Evolution: 550 myr in 1 minute

June 21, 2015 • 2:30 pm

Here’s a video of the progress of evolution beginning with microbes and leading to humans, and then in reverse (note that it sees evolution as a progression towards H. sapiens, which is an anthropocentric way to see it; you could, for example, show the same animation culminating in a squirrel, or better yet a cat). Nevertheless, it’s clever, and you can also get it as a book that unfolds to be 30 meters long.


30 thoughts on “Evolution: 550 myr in 1 minute

  1. The book may have more in the way of detail, but I’d have liked some labeling in the video itself at least of the major groups they’re tracking, to remind viewers that what they’re seeing aren’t graphics picked out of a hat, but drawing on actual fossil taxa that they are depicting as they trace the phylogeny back.

    1. They do a few in the bottom right, if that helps, though some of them are just generic labelling of taxa rather than identifying helpful fossil remains.

      One of the weirder ones is placodermi, which I’m sure was an evolutionary cousin and not particularly close to the prehistory of bony fish.

        1. No, placodermi were a branch within Gnathostomata. They don’t feature in our direct ancestry, so the video shouldn’t really feature them as if they did.

  2. Neat…but, better still, would be to trace back from humans to an ancient ancestor…then back along another branch to some other modern species…repeated a dozen times or so for a good sampling of the evolutionary tree. Including plants!

    Say…back to the LCA with chimps and out to chips, back to the LCA with cats and out to a cat, then a bird, and so on.

    …something of a bigger project, I know….


      1. Cmdr Hadfield made this comment on twitter about this video the other day when someone pointed out that it looked like him:

        “That’s a fun animation. I do like the great-grandfather’s stylish spacesuit!”

    1. Yes. And now we know that Kenny wears boxers. That is the only area in which we will agree.

  3. We have a new kitten in the house. It’s curled up in the Bernes’ tail.
    Squeeze me for being picky but if you where to represent domestic animals would you need a sequence or two depicting artificial selection.
    An ancient Egytian going “squee” over a kitten or something.

    1. What is nice about this one is that it shows the history of life on a proportional time scale, where for billions of years we have only microscopic life forms then whamo, Animals–>Vertebrates–>Primates.

    2. I see you were credited with the concept, very cool! I really enjoyed the video, and the deck of cards was an interesting way to show the slivers of time. The timescale is so vast, it’s still difficult to wrap your head around. Well done!

        1. You know…might be good to couple that lesson with a scale model of the Solar System. I’d have to do the math, but I think the Sun as a softball in the center of the track might have the Earth as something BB-sized at about the track radius and still have Pluto on campus somewhere. Proxima Centauri, of course, would be miles away and the other side of the Milky Way on the other side of the continent and Andromeda out by the Moon, but….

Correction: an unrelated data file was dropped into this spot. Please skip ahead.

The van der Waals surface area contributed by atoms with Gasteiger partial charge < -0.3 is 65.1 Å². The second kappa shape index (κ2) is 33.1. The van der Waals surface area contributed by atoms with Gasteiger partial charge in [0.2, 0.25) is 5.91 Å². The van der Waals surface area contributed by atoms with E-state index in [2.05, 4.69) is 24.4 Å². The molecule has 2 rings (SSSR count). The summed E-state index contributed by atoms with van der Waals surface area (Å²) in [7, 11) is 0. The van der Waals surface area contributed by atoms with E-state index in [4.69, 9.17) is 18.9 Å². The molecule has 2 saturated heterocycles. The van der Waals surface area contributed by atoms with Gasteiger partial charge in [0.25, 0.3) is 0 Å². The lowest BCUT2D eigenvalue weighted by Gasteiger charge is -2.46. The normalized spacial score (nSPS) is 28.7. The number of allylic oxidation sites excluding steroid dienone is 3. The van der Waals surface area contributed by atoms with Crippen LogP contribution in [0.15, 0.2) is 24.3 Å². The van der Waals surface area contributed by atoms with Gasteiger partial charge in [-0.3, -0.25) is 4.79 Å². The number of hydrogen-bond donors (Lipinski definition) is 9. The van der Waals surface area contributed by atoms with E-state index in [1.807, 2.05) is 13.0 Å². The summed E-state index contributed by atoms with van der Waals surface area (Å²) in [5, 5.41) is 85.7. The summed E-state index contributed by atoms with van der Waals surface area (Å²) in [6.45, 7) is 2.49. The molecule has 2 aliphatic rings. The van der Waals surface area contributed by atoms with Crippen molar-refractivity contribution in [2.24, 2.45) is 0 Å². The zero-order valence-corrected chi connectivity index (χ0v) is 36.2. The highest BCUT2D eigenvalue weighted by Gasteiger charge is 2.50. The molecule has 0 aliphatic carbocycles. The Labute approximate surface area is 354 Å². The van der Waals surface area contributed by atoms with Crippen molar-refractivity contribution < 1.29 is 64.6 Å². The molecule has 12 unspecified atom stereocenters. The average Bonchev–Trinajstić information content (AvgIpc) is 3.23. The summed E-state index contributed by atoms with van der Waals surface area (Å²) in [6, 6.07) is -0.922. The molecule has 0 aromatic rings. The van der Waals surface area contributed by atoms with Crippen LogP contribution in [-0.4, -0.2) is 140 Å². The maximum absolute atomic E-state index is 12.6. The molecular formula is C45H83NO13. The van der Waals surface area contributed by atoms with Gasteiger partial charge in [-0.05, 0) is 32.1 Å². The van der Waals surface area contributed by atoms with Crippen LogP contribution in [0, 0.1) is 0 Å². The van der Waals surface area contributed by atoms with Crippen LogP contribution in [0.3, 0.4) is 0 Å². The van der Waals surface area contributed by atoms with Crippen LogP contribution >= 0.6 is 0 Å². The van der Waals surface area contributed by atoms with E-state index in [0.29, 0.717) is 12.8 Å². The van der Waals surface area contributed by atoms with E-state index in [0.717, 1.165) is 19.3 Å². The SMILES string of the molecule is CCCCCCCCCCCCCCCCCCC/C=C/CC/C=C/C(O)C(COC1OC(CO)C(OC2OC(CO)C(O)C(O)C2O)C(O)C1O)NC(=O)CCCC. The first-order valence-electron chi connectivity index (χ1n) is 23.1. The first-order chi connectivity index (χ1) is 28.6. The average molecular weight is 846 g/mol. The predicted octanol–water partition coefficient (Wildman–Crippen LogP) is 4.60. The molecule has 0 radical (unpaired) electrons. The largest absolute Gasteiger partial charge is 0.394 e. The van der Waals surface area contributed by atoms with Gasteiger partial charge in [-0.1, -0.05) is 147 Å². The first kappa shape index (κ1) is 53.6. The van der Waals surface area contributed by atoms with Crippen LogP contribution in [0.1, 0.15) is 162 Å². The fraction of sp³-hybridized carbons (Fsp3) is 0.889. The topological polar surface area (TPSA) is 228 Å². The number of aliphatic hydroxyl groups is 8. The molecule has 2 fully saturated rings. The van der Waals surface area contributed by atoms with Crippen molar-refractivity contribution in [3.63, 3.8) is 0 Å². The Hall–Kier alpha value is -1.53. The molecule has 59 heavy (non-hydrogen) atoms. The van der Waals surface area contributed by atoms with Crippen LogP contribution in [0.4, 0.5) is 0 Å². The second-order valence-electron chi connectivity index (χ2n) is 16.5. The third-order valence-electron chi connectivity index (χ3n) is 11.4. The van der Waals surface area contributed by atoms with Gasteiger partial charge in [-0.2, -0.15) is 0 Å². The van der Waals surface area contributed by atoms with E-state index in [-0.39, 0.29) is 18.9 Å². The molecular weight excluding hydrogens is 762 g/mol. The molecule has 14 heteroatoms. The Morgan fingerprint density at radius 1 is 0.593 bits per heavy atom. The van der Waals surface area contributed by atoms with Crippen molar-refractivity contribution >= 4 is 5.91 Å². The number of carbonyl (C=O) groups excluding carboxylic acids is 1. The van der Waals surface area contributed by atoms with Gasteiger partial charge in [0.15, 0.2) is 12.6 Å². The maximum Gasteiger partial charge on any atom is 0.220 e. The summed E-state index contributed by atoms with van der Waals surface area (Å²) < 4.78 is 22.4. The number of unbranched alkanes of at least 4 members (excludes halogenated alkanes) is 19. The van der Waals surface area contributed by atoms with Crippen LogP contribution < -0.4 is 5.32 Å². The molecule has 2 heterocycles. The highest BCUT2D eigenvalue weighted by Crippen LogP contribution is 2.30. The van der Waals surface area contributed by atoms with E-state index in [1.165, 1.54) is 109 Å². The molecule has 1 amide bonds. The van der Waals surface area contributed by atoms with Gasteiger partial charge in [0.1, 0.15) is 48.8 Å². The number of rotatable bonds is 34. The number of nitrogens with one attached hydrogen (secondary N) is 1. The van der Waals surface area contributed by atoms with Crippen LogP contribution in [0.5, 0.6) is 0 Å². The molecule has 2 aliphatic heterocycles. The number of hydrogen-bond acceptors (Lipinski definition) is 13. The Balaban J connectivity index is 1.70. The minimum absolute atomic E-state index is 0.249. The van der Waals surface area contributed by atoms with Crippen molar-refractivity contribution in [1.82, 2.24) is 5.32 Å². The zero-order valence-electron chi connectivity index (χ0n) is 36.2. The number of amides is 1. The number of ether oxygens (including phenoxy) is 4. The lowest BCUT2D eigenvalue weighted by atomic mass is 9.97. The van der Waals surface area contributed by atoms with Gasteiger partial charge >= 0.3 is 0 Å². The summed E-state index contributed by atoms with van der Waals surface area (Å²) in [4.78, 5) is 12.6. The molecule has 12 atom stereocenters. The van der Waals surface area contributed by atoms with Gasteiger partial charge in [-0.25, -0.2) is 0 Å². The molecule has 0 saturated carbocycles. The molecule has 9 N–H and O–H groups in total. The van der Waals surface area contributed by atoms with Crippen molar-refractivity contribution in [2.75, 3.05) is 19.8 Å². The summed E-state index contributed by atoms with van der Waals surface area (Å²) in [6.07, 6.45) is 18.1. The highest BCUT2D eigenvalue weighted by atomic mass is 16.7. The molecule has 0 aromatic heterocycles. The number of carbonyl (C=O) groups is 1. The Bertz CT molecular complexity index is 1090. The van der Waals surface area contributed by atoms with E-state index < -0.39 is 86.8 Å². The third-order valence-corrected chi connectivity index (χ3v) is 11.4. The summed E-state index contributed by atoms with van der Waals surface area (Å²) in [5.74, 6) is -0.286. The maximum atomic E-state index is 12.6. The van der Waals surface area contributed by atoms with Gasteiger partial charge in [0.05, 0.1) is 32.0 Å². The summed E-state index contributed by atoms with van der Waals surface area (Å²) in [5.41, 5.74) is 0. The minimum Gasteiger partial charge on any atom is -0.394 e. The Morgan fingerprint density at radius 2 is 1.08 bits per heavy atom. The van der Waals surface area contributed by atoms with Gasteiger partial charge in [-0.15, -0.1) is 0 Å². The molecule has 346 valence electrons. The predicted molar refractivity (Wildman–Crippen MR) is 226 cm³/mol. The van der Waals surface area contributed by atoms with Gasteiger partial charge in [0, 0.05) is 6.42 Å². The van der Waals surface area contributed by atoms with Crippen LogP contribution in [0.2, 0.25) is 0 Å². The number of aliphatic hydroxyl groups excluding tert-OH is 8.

3. The concept is great!

      But, oy, the details. Too certain dates, too certain hypotheses, unless I missed some caveat in the presentation.

      Some of my amateurish nits:
      – Soup theory instead of or complemented with fuel cell theory starts to feel stale.*
      – First life and bacteria is dated at their upper limits.
      – No archaea.
      – Multicellularity by [cell?] fusion. I suspect cyanobacteria may beg to differ.
      – Eukaryotes are dated at their lower limit (the earliest date of the pre-mitochondrion Rickettsiales lineage).
      – Pterodactyls are “crocodiles and birds”, and
      – birds are sisters to dinosaurs instead of avian dinosaurs.
      – And the piece de resistance, a linear progression of Homo from chimp-like ancestors, when chimps are more derived than we are and the hominin tree is as bushy as can be.
      – Neanderthals are among our ancestors too. Cousin marriage? =D

      Still, it is much better than some other attempts, and it must be a good sell!

      * FWIW, last week’s Astrobiology -15 had a session on testing emergence theories. I can’t see any soup papers in there. If I placed betting odds, that would be my latest basis.

      1. I think I switched “is” and “are” again. Sigh. I was away from school most of first year of english.* Well, English for pretense. Formative events, so it still shows…

        * (A bout of measles and its follow ups; seems research now says the immune system is reset and it takes 3 years to catch up again. A major killer – without vaccines.)

  4. I’d like to see such a film that just shows the archaea lineage, just to really drive home the point that todays single celled organisms are also at the leaves of an evolutionary tree, just as much as we are.

    1. John Harshman
      Posted June 21, 2015 at 7:40 pm | Permalink

      There are some weird things in that tree too, as it shows acanthodians morphing into sarcopterygians.

      If you mean that metamorphosis from one animal to another, that isn’t linear, more of a tangential show of development.

  5. Reblogged this on Random musings, rambling opinions and commented:
    These are the kinds of animations that I like. When you look at it, you just see evolution making sense. Gradual changes over time, over a long enough period producing impressive differences. Nicely done!

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